This article memorializes Walter Mischel (1930 -2018). Mischel was a professor at the University of Colorado (1956 -1958), Harvard University (1958 -1962), Stanford University (1962-1983), and Columbia University (1983-2018). During this time, Mischel was recognized as a transformative figure in the field: he received the Distinguished Scientific Contribution Award from the American Psychological Association in 1982, was elected a member of the American Academy of Arts and Sciences in 1991, and was inducted...

Lawrence Martin Brammer (1922-2018).

This article memorializes Lawrence Martin Brammer (1922-2018). Brammer was the president of Division 17 (Counseling Psychology) of the American Psychological Association (APA) from 1986 to 1987 and Fellow of the Society for Counseling Psychology. Over his long career, he received many awards and made major contributions to the field, including extensive international work, a breakthrough theories text with Everett Shostrom, and two terms of service on the APA Council of Representatives. His presidency of Di...

Susan Ervin-Tripp (1927-2018).

This article memorializes Susan Ervin-Tripp (1927-2018). Ervin-Tripp earned a doctoral degree in social psychology in 1955 from the University of Michigan. Her dissertation examined the link between bilingualism and cognition, which led her to a career in psycholinguistics and sociolinguistics, two fields that she helped to establish. She worked on the Southwest Project in Comparative Psycholinguistics and studied effects of Native American languages on cognitive processes, and taught at the Harvard School ...

Kurt Salzinger (1929-2018).

This article memorializes Kurt Salzinger (1929-2018). Salzinger's main focus of research was schizophrenic speech and its functional characteristics. Collaborating with several colleagues, most notably Stephanie Portnoy (nee Pisoni) and Richard S. Feldman, he documented verbal conditioning without awareness through ingenious experiments in the clinic waiting room, finding that patients with schizophrenia differed from normal controls only in their rates of extinction. They then found that self-referencing s...

John T. Cacioppo (1951-2018).

This article memorializes John T. Cacioppo (1951-2018). Cacioppo was the cofounder of the field of social neuroscience and was well known for his transformative work demonstrating how social isolation and loneliness affect well-being. He was also a national leader on matters related to science and health policy. At the University of Chicago, he was the Tiffany and Margaret Blake Distinguished Service Professor of Psychology, where he served as director of the Social Psychology program and the Center for Cog...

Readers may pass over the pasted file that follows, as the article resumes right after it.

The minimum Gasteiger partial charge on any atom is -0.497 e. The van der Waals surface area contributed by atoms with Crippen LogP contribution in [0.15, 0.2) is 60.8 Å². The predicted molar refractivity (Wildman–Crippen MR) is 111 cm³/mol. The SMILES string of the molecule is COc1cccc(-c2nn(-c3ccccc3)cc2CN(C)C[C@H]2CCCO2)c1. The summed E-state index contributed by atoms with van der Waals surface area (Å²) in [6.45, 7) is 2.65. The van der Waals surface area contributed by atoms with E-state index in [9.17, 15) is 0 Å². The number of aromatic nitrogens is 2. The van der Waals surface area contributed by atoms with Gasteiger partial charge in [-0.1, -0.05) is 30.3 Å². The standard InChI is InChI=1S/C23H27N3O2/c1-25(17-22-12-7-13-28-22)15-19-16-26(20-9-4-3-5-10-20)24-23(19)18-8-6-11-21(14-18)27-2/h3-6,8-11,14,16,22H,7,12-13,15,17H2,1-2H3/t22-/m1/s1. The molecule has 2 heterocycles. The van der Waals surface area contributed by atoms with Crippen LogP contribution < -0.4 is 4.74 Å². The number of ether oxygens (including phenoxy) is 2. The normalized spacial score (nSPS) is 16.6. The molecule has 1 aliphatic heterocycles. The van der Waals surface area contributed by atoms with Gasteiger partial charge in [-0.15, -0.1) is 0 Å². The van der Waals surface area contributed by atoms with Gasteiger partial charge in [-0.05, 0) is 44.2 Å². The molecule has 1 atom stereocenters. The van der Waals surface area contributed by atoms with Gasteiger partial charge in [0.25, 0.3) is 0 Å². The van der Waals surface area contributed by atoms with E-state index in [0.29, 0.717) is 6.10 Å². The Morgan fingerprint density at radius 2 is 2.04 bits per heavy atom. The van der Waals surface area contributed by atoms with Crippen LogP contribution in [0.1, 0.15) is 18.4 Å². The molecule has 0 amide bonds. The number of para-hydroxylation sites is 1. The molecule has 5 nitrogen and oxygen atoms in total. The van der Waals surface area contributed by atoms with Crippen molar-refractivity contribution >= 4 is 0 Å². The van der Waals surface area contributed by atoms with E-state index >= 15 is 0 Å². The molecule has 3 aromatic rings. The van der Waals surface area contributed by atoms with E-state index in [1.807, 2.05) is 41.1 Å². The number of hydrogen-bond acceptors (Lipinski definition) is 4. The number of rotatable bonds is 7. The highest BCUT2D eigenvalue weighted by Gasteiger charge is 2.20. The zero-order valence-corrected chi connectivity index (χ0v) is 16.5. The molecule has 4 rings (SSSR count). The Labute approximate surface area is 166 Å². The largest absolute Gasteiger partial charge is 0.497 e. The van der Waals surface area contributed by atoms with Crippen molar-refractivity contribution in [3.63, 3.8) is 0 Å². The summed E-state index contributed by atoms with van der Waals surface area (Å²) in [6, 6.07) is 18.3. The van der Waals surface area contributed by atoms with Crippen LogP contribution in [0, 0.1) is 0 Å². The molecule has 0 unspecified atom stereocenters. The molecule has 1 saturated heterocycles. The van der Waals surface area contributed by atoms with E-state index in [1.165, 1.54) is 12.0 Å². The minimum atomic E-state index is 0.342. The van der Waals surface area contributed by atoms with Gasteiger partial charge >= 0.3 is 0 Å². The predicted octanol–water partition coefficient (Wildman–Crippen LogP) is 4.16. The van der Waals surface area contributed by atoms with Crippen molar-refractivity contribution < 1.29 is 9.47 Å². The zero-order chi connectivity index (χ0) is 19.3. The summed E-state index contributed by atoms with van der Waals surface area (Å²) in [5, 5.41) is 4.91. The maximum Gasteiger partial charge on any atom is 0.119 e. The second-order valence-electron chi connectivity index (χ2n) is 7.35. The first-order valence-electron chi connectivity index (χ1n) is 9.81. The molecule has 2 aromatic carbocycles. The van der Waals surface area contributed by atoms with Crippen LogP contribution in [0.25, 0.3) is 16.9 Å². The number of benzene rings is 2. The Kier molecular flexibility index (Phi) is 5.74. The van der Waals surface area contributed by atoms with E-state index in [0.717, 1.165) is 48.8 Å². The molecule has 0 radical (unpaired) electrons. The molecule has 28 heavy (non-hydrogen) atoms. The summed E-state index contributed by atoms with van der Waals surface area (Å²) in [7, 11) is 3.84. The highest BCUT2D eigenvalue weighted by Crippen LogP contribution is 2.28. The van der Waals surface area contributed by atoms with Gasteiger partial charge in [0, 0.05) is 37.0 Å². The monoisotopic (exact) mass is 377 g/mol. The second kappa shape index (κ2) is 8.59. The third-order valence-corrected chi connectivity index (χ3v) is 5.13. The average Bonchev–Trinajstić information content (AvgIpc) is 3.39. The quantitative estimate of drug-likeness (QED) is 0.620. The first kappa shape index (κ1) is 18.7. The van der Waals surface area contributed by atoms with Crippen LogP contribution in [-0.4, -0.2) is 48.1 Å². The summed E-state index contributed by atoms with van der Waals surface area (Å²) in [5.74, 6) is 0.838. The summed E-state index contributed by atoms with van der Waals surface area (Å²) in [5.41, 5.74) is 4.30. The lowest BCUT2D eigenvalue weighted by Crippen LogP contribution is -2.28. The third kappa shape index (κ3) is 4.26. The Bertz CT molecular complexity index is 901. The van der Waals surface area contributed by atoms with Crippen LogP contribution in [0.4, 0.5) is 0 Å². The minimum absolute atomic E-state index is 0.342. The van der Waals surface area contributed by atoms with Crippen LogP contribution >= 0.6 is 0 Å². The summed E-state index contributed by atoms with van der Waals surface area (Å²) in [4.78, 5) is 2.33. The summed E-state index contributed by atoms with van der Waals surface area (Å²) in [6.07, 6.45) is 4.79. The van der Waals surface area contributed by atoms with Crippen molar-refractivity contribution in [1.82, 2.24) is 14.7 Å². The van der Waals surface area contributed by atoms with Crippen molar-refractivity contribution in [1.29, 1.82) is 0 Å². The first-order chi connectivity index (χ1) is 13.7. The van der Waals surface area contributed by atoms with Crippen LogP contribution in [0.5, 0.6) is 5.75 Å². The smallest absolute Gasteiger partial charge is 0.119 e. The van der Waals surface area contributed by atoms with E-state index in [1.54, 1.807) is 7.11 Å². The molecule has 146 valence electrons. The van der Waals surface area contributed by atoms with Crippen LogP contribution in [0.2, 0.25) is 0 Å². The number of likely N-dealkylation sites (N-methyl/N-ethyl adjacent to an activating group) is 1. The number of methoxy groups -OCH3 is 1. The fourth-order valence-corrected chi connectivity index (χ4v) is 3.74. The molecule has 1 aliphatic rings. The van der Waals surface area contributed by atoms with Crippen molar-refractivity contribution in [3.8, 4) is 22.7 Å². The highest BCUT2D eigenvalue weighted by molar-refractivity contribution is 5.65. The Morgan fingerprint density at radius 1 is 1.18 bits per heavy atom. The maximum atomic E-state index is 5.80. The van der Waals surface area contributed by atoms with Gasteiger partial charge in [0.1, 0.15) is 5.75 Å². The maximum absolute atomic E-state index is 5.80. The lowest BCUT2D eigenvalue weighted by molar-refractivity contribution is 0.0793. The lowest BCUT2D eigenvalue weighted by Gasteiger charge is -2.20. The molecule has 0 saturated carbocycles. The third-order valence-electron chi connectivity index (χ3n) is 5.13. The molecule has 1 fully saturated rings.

Bernardo J. Carducci (1952-2018).

This article memorializes Bernardo J. Carducci (1952-2018). Bernie's interests in shyness blossomed when he founded and directed the Shyness Research Institute at IUS. His mission became helping shy people to develop more interaction options and build their confidence in order to become full participants in the world. Bernie was internationally recognized as an authority, resulting in wide-ranging interviews with, among others, , , BBC, , , and, appropriately, . His small treasured book, (1999) continues t...

Minor infractions are not minor: School infractions for minor misconduct may increase adolescents' defiant behavior and contribute to racial disparities in school discipline.

Although minor misconduct is normative in adolescence, such behavior may be met with punishment in American schools. As part of a punitive disciplinary approach, teachers may give adolescents official infractions for minor misconduct-that is, a minor infraction-presumably to deter future problem behavior. This article investigates three arguments that challenge the wisdom of this assumption and considers the potentially detrimental effects of minor infractions: (a) minor infractions increase, rather than de...